Low turnout likely ahead of Mohamed Mahmoud clashes anniversary

Mariam Rizk , Tuesday 18 Nov 2014

Few political movements will mark the third anniversary of clashes that killed 47 people and injured 3,000 others in 2011

Mohamed Mahmoud 3rd anniversary
File photo: Mohamed Mahmoud Street political mural before it was white-washed by authorities (Photo: Ewan Camero)

The walls on Mohamed Mahmoud Street have been painted and repainted, covering the remains of graffiti that once told the stories of Egypt's 2011 popular revolt. At the end of the street, at the entrance to Tahrir Square, are stands of barbwire.

And above it all is a sense of anticipation, ahead of events on Wednesday to commemorate the third anniversary of clashes on the street, one of the most memorable and violent clashes between protesters and security forces to date.

On 19 November 2011, months after longtime leader Hosni Mubarak was ousted and during the interim ruling period of a council of generals, the week-long clashes on Mohamed Mahmoud Street claimed the lives of at least 47 people and injured some 3,000 others.

The interior ministry at the time denied using live bullets. No security force personnel are on trial or serving sentences for the killings, except for a police officer convicted for attempted murder and intentionally shooting protesters in the eye. 

Meanwhile, civilians are on trial for the violent events in 2011 and clashes that took place on its first anniversary in 2012.

Three years later, there are few calls for commemoration on the iconic street.

Several secular groups said they will either march peacefully on Mohamed Mahmoud street or hold a press conference and a silent stand afterwards on the stairs of the nearby Journalists Syndicate.

On the first Mohamed Mahmoud anniversary, violence erupted between protesters and police, killing at least three.

But the political scene has vastly changed since then.

Many of revolutionary icons remain behind bars for breaching a controversial protest law that was issued last year banning all but police sanctioned demonstrations.

Protests have since become associated with the Muslim Brotherhood, from which ousted president Mohamed Morsi hails and whose supporters have seen their street presence dwindle at the hands of a government crackdown.

On Tuesday, a day before the third anniversary, at least one school on Mohamed Mahmoud Street allowed students to skip the day, anticipating potential violence.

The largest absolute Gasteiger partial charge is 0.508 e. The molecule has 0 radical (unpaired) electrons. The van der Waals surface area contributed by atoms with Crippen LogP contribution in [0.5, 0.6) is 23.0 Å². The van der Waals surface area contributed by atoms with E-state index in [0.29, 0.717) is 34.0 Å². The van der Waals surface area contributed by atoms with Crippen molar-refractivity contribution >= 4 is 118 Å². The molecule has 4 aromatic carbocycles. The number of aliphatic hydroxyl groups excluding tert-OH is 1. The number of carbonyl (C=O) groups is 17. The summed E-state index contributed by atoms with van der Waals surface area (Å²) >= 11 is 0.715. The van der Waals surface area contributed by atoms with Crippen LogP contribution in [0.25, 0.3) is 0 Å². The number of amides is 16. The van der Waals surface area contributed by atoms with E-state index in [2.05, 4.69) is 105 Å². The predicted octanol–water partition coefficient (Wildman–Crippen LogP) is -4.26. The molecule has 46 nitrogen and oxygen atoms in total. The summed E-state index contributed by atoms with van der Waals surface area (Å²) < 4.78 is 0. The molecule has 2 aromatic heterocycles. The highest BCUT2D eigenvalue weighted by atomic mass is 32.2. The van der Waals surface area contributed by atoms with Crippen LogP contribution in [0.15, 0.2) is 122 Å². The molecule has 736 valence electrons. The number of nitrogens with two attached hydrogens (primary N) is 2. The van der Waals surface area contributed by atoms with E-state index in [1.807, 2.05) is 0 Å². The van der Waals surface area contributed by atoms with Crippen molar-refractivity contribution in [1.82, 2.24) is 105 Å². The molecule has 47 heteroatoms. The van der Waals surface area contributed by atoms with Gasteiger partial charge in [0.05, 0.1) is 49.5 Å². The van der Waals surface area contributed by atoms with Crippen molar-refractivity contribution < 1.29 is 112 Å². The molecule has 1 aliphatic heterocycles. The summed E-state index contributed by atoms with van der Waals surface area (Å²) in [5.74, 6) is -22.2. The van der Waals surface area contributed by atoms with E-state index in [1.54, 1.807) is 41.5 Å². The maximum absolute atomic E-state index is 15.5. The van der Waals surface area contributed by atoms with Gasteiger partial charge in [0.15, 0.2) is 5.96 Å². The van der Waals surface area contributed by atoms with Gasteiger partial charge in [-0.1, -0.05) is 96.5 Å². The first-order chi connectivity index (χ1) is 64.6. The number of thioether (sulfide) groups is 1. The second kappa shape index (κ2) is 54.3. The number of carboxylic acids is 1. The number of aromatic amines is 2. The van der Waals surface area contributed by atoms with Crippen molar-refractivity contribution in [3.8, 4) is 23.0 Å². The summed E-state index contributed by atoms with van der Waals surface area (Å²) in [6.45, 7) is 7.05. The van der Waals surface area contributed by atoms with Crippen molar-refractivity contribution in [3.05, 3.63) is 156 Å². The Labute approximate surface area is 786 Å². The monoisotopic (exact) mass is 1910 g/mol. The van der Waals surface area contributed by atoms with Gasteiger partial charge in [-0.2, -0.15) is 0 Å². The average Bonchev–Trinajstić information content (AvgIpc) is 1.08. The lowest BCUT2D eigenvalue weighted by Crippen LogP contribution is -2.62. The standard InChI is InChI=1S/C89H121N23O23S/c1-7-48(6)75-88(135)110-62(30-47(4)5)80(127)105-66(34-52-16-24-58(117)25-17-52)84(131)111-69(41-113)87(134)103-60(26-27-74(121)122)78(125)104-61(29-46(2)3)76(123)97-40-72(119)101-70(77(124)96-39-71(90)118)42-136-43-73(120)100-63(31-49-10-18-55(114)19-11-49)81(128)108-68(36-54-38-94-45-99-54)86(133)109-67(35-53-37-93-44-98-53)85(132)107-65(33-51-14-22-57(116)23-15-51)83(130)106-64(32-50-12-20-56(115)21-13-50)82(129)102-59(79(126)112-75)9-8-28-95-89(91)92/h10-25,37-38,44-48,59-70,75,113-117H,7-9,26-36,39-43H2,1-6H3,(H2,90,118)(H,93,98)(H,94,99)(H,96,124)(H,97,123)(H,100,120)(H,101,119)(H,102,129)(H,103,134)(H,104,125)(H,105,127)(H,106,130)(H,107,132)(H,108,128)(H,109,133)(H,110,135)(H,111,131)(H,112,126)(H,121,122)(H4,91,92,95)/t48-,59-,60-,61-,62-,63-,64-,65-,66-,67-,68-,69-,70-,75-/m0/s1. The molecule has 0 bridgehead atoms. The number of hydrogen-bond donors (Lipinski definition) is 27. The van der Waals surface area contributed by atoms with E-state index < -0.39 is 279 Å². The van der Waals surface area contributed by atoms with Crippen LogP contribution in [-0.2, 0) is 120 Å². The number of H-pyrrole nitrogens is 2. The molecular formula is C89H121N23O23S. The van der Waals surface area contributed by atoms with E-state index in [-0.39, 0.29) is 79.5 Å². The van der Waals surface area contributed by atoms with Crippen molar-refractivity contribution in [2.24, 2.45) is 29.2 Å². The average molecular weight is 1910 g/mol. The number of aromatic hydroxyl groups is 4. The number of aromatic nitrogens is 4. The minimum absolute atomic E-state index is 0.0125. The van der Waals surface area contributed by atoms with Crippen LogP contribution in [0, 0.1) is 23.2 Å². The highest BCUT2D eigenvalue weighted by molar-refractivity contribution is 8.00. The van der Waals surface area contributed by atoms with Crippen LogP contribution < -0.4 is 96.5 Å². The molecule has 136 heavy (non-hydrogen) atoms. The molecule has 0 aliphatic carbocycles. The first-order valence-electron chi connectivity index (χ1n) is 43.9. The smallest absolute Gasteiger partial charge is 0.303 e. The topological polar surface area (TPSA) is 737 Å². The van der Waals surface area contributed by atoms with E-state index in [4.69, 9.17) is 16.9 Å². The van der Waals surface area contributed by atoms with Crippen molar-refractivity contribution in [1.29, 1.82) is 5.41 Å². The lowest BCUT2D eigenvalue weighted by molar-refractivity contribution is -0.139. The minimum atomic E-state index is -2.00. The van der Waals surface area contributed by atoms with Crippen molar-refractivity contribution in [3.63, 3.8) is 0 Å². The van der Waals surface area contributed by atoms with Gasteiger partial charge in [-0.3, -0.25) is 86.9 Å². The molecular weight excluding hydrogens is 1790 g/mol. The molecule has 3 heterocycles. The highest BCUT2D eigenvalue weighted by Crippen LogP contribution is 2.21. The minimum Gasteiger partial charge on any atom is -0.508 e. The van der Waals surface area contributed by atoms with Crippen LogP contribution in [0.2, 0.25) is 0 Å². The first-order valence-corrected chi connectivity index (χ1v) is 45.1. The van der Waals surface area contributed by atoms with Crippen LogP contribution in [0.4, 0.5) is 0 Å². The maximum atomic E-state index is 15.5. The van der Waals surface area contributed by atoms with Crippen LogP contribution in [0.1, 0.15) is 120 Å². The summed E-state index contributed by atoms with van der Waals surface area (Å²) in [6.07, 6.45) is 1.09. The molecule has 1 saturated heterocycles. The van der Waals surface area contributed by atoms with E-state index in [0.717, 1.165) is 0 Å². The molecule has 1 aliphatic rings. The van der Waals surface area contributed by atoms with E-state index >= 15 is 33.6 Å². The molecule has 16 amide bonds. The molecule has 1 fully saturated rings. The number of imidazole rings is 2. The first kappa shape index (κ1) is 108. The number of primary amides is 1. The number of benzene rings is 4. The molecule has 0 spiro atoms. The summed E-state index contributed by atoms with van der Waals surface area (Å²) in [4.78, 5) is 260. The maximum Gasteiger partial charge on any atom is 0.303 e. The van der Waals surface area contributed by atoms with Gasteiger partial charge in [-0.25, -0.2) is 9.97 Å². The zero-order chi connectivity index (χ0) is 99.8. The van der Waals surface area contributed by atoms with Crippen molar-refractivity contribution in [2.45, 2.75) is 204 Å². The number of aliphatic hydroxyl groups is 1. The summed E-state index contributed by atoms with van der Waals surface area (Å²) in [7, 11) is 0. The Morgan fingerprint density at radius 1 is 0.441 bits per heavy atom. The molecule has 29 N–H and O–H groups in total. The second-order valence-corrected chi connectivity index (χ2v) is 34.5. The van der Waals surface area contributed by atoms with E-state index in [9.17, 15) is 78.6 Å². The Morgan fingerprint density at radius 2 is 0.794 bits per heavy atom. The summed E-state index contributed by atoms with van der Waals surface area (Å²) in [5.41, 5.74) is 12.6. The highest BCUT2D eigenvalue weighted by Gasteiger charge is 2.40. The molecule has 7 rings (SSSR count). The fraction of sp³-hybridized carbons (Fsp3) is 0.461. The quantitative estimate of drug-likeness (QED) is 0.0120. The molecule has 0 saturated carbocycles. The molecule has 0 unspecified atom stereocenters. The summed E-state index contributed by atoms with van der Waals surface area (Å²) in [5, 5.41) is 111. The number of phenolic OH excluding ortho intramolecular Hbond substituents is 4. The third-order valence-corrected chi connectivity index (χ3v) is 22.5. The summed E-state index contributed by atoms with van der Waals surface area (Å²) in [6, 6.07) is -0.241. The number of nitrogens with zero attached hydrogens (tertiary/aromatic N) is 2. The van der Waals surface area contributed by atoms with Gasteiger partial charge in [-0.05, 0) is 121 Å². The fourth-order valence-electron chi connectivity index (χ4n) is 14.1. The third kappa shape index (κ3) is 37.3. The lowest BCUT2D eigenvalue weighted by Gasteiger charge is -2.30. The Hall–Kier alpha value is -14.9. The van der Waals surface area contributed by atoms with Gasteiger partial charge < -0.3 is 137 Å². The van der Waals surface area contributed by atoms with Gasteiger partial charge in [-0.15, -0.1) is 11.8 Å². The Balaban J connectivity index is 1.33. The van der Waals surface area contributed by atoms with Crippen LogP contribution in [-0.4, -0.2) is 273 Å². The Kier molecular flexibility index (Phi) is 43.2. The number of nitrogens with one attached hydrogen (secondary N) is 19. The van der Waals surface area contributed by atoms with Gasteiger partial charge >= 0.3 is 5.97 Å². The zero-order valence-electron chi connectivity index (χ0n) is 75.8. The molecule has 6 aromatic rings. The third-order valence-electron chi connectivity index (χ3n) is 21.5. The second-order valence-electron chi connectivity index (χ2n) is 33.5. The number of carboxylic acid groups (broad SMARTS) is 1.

The owner of a nearby kiosk, Sameh Abbas, remembers the clashes in 2011.

"People running, clouds of thick tear gas, sounds of bullets firing and motorcycles trying to transfer the injured ... these are all scenes I wish I could forget," said Abbas.

"And that's all in vain," he said. "The revolution has failed and the old regime is back again."

Among the groups commemorating this year's event is the April 6 movement, which played a leading role in the 2011 uprising but was recently banned by authorities.

"We are trying to send a message that the demands for which the revolution started have still not been met," said Hamdy Qeshta, a leading April 6 member.

He said the movement will march on the street peacefully and will change course if entrances to Tahrir Square are blocked by security forces.

"We are aware of the current situation and the fact that other organisations have different goals," said Khaled Dawoud, spokesman of the Constitution Party, which is commemorating the event with a press conference and a silent stand.

"After almost four years after the revolution, there is no responsibility for those who allegedly killed and injured hundreds of Egyptian youths,"

Dawoud said. "We are still suffering from impunity and a lack of information as to what exactly happened and we have not seen any serious trials."

Meanwhile, other political forces mostly refused to take part in Wednesday's commemoration, on the grounds that the Brotherhood will use the event to initiate violence.

The Tamarod campaign, which spearheaded the 30 June 2013 protests that led to Morsi's ouster and later turned into a political group, won't be taking part, either.

Tamarod spokesman Abdel-Aziz Abdullah said that Egyptians have already corrected the path of the revolution with the 30 June protests.

"Any previous protests should only remind the Egyptian people of their capabilities to reject oppression and injustice," he said.

"But now using these events to voice opposition will not gain any popular support because the current regime came with a landslide consensus," said Abdullah, speaking of the sweeping presidential victory that brought ex-army chief Abdel-Fattah El-Sisi to power in June of this year.

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